Monday, 16 March 2015

The best bits of Markit's Global Business Outlook surveys

As regular readers will know I am a big fan of Markit's economic and finance output such as can be found here.  Despite being a very regular reviewer of their website I have never come across the Markit Global Business Outlook (link here) survey before.

What an interesting new source as the Markit site has not only the composite global report but also a number of individual country ones too.  So what are the best insights I have found?

First...the overall global survey looks decidedly poor in absolute terms:

Why was this?  Well 'the waning largely reflected a fading of sentiment from last year’s peaks in the US and UK...Optimism in the service sector fell to its lowest since the survey was first conducted in 2009, while manufacturing optimism remained well below par'.  

Crikey.  And the micro underpinnings are hardly great either: 

'Global hiring intentions also fell to a new survey low, and investment intentions only picked up modestly from October’s trough'.

The global expectations differentials can be best seen from a comparison to the previous Global Outlook Surveys where the deterioration (admittedly from peaks) in the US and UK was also apparent less surprisingly in Brazil and also (more surprisingly) in India.  By contrast the Eurozone countries, China and - very surprisingly (although see later too) - Russia showed improvements.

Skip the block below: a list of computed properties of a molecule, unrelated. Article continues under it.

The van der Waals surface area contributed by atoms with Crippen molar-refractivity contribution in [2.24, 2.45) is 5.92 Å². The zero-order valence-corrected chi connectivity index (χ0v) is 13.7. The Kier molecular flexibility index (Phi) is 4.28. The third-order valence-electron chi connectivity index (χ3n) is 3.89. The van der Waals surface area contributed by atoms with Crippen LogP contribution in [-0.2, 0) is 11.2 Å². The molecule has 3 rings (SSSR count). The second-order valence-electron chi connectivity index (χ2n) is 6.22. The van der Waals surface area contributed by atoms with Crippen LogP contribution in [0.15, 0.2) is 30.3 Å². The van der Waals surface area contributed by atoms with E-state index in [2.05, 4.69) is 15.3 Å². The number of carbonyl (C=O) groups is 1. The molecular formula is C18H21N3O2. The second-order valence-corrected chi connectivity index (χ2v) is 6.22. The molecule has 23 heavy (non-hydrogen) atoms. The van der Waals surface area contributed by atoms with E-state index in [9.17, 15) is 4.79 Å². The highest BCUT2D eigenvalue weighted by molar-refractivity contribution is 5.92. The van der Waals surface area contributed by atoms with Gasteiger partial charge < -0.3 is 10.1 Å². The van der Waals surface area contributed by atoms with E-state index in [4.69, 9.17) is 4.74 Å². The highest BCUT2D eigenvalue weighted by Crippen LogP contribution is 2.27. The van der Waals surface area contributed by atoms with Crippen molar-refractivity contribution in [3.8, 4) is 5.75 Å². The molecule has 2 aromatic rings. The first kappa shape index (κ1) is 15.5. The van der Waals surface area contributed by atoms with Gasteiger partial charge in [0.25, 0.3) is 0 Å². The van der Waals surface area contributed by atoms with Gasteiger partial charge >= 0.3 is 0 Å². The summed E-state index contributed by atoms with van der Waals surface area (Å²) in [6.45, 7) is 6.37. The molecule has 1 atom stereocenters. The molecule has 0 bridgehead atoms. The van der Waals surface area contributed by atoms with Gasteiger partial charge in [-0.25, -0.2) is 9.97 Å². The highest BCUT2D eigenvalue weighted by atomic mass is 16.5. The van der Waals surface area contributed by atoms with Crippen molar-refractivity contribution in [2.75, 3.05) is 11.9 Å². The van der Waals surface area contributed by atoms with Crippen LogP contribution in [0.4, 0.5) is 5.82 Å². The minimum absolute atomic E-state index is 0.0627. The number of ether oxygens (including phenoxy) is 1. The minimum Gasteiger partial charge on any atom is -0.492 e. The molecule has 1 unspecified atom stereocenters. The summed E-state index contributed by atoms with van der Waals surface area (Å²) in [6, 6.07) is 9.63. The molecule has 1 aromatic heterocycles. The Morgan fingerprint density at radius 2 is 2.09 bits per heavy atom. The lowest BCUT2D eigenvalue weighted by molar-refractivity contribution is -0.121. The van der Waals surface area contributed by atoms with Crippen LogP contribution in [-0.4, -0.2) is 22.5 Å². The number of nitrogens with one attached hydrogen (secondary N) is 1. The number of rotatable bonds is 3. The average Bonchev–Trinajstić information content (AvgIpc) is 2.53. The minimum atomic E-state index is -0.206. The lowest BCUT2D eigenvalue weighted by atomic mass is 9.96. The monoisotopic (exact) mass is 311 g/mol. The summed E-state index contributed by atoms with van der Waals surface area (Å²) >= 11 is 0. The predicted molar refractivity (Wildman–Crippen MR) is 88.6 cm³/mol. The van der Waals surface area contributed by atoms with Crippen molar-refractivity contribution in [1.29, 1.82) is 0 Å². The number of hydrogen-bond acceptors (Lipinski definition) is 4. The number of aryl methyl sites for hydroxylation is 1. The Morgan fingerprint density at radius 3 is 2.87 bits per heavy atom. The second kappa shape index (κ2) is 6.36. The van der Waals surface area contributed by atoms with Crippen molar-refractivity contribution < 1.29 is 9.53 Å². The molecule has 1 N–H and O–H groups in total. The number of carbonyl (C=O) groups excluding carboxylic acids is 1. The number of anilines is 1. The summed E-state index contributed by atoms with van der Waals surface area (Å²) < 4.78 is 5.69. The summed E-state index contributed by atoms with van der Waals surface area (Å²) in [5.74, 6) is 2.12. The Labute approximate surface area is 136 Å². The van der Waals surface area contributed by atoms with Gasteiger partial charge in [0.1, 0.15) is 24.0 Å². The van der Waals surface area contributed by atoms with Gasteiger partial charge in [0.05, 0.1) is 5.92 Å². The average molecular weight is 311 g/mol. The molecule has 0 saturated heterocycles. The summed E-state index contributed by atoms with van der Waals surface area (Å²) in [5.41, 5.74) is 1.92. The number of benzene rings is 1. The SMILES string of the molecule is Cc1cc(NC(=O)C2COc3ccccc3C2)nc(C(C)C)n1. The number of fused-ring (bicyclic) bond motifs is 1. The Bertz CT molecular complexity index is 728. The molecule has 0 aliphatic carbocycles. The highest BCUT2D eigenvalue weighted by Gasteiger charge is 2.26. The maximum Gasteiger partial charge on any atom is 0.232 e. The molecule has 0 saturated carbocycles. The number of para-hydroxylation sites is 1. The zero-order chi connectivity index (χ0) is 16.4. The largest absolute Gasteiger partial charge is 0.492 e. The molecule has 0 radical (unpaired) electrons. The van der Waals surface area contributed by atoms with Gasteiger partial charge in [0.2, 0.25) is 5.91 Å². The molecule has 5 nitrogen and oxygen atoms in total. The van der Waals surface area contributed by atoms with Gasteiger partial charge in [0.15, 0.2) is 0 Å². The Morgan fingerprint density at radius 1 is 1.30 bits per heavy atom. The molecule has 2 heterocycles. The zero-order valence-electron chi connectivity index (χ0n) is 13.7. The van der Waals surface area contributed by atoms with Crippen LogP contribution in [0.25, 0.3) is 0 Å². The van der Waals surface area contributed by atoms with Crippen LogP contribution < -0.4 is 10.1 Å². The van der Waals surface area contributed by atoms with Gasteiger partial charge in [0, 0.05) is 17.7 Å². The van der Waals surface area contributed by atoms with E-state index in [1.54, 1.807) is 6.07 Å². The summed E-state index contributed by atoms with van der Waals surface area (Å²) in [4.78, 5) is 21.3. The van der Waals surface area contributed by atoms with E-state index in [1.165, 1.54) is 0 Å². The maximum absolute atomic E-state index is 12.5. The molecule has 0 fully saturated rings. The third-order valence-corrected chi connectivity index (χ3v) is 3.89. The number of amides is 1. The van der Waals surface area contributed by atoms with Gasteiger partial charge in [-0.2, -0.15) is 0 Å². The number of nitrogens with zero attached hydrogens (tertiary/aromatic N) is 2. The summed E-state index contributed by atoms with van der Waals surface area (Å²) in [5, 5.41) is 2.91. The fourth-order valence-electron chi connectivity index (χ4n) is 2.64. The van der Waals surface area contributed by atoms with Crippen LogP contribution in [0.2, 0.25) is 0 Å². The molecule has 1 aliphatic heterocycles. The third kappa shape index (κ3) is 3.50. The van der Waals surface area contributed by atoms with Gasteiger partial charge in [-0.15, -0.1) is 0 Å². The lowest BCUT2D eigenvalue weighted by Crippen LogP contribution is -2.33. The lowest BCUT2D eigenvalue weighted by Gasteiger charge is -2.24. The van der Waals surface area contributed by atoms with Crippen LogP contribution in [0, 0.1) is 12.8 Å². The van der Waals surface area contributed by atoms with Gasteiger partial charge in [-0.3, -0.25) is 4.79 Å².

Moving back to the US I was struck by the negativity of its national survey (although unsurprised that the strong dollar and the threat of rising interest rates was having such an impact - more fuel to the fire for the Fed later in the week to surely conclude that the dollar is too strong and a near-term interest rate rise is unlikely).  

Looking at the other 'key developed economies' the Eurozone now outpointing the US on this measure (with Japan still lagging - 'once again seeing the weakest prospects of all countries monitored') is probably the most noteworthy point...
...with the Eurozone prospects being decidedly more optimistic:

'Companies have lifted their hiring and investment intentions and are more positive about their business prospects. Spain and Ireland look set to continue to be the star performers, but improved optimism in Germany, France and Italy bodes well for the region’s recovery to gain momentum and become more sustainable'  

In the emerging markets the most noticeable trend is the compression of Brazilian net optimism: 
So what to make of all of this?  It is hardly reflective of a rampant global economy is it?  And yet global stock market ratings remain very full...

Hard not to conclude 'thanks unorthodox global monetary policy'.  

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